Robert Romano’s book, Shadows in the Stream, includes a lot of his fishing adventures in the Rangeley region. But the book includes a lot more than just fishing stories.
Bob and his wife live out of state but they bought a camp on Aziscohos lake, and he shares a lot of their outdoor adventures as well as the fun they had hanging out camp.
I fished all the waters Bob writes about and his stories took me right back there. I can no longer fish because of my illness, ALS, and it was wonderful to remember all the great adventures I had in the Rangeley region.
One of Bob’s chapters is about the Rapid River. He stayed in the former home of writer Louise Dickenson Rich, who wrote about her life there with her husband, in her book We Took To The Woods. I stayed there once too, and every time I fished the Rapid, I caught beautiful brook trout and salmon.
Bob wrote a lot about the Magalloway river, a big favorite of mine. I have a friend who owns a camp on Rump Pond on the northern end of the Magalloway. In the fall when salmon and trout migrate up the river to spawn, we’d catch some beautiful fish, including 5-pound brookies.
I enjoyed phenomenal fishing at Upper Dam, and Bob’s story about the dam, where Carrie Stevens tied her famous flies, took me right back there. One year I successfully got the fishing season on some waters, including Upper Dam, extended into October and on my drive in to fish there, I was be able to get out and shoot grouse. Fun!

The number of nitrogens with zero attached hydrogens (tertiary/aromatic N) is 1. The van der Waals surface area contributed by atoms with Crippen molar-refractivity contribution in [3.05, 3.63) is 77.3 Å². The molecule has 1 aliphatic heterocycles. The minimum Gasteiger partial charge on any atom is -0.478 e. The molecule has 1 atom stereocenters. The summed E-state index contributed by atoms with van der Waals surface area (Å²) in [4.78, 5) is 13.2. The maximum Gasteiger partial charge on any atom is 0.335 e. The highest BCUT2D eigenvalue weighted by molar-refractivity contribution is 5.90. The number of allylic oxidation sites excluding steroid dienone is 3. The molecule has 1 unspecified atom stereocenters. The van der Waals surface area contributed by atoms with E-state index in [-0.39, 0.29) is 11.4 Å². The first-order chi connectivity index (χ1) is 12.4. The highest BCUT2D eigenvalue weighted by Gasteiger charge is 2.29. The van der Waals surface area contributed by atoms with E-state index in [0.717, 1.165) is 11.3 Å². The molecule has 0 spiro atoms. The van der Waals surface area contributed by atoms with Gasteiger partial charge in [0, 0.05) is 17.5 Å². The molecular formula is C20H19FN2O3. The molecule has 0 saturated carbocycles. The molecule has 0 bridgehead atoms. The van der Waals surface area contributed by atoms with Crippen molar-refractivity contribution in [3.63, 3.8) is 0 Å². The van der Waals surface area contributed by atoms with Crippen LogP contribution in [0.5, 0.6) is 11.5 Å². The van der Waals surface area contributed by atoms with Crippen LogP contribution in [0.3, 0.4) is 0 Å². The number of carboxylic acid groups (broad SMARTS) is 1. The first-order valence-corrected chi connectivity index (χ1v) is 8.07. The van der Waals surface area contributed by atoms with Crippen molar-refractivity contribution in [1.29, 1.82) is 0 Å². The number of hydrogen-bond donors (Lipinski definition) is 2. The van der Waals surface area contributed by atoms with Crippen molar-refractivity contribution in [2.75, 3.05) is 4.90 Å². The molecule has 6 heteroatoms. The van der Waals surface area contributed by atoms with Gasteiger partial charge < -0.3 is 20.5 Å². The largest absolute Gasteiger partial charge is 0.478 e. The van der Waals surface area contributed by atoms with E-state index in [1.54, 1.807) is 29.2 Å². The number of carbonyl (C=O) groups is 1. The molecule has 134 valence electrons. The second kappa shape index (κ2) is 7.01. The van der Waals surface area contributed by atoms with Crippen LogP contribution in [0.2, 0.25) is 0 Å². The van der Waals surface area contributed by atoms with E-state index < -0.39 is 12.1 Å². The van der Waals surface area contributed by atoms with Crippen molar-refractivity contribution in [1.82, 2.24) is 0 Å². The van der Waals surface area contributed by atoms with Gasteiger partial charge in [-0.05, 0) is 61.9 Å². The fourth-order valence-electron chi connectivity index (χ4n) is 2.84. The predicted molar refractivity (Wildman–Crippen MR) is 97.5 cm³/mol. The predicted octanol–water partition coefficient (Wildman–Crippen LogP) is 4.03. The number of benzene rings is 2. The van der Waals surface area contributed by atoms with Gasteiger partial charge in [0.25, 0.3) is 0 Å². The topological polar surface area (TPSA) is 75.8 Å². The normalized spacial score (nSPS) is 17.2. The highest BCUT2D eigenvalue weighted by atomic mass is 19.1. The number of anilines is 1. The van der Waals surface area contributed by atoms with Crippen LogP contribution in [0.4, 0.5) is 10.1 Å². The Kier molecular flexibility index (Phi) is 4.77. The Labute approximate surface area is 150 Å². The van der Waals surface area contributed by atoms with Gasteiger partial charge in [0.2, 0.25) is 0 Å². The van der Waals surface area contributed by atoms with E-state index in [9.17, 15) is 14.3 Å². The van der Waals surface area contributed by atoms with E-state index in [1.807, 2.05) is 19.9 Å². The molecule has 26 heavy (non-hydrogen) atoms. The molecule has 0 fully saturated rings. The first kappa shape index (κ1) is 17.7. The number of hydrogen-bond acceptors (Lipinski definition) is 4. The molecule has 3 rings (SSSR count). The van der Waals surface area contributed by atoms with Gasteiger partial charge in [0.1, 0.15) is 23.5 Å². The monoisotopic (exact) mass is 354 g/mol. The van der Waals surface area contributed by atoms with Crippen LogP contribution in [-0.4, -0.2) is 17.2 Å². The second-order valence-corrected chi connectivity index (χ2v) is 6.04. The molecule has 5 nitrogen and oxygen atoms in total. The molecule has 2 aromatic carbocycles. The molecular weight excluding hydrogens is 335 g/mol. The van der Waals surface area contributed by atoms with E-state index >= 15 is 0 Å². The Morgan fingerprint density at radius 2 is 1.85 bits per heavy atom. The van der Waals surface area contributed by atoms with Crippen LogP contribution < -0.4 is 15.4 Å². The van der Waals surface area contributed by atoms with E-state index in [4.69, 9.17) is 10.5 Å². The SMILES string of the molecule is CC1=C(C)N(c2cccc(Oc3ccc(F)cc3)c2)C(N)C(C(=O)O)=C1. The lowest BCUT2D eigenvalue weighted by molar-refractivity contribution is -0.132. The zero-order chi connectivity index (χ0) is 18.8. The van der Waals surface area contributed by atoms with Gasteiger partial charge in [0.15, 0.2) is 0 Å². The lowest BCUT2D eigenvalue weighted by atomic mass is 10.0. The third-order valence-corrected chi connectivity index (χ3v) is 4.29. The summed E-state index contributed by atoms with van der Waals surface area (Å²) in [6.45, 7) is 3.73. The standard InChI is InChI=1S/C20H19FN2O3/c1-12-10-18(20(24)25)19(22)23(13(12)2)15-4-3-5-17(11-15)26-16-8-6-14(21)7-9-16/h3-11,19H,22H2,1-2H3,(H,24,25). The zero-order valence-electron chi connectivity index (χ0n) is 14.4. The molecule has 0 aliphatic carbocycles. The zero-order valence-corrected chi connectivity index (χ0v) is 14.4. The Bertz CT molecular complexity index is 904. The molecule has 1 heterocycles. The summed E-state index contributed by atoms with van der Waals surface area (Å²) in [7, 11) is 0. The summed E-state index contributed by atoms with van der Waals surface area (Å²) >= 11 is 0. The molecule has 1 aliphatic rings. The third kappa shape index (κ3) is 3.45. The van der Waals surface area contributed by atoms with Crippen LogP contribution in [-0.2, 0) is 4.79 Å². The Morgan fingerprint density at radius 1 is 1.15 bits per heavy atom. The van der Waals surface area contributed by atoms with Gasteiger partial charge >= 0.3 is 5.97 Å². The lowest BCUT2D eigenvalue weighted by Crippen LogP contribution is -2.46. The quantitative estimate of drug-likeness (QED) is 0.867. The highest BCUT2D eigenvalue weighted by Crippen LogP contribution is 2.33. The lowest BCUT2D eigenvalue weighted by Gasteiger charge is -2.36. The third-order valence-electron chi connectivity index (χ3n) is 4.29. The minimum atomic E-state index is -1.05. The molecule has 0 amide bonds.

As much as I enjoyed Bob’s fishing stories, I also enjoyed his stories about camp. My dad had a friend with a camp on Aziscohos lake, and they spent a lot of time hunting and fishing up there. They took me several times to fish and I caught some beautiful fish right in front of the camp.
Bob and his wife became good friends with Tom Rideout, who owned, for many years, Bosebuck Mountain Camps on Aziscohos Lake. Years ago I enjoyed a wonderful dinner at Bosebuck, which is a very special place.
Tom Rideout, in his wonderful introduction to the book, wrote that Bob’s “magical descriptive narrative is one of those works that allow the reader to accompany him on his journeys through the mountains of Western Maine during a time that is lost in the past.”
Tom also wrote, “few writers can write with a conviction that allows the reader to feel the intensity of each emotion. Bob is one of those few whose descriptive words evoke his passion.”
Tom is right, on all of this.
I love Bob’s advice at the end of the book: “Hey, the next time you have a few moments, why not leave the laptop at home? Park the SUV by the side of the road. Put aside the earphones of your portable CD player, and sit beside the stream.
“Let the spray of the falling water refresh your senses. Listen carefully and you may hear footsteps muffled by the fallen pine needles. Watch the shadow and you may glimpse a form nearly indistinguishable from the conifers that stretch skyward. Perhaps, just maybe, you too may encounter truth along the moss-covered trail.”
Good advice, but I’d be casting a fly, not just sitting there!
While I raced through the book to write this review, I will now start over and take my time, enjoying every chapter and remembering my wonderful fishing adventures all over that region. Thank you Bob!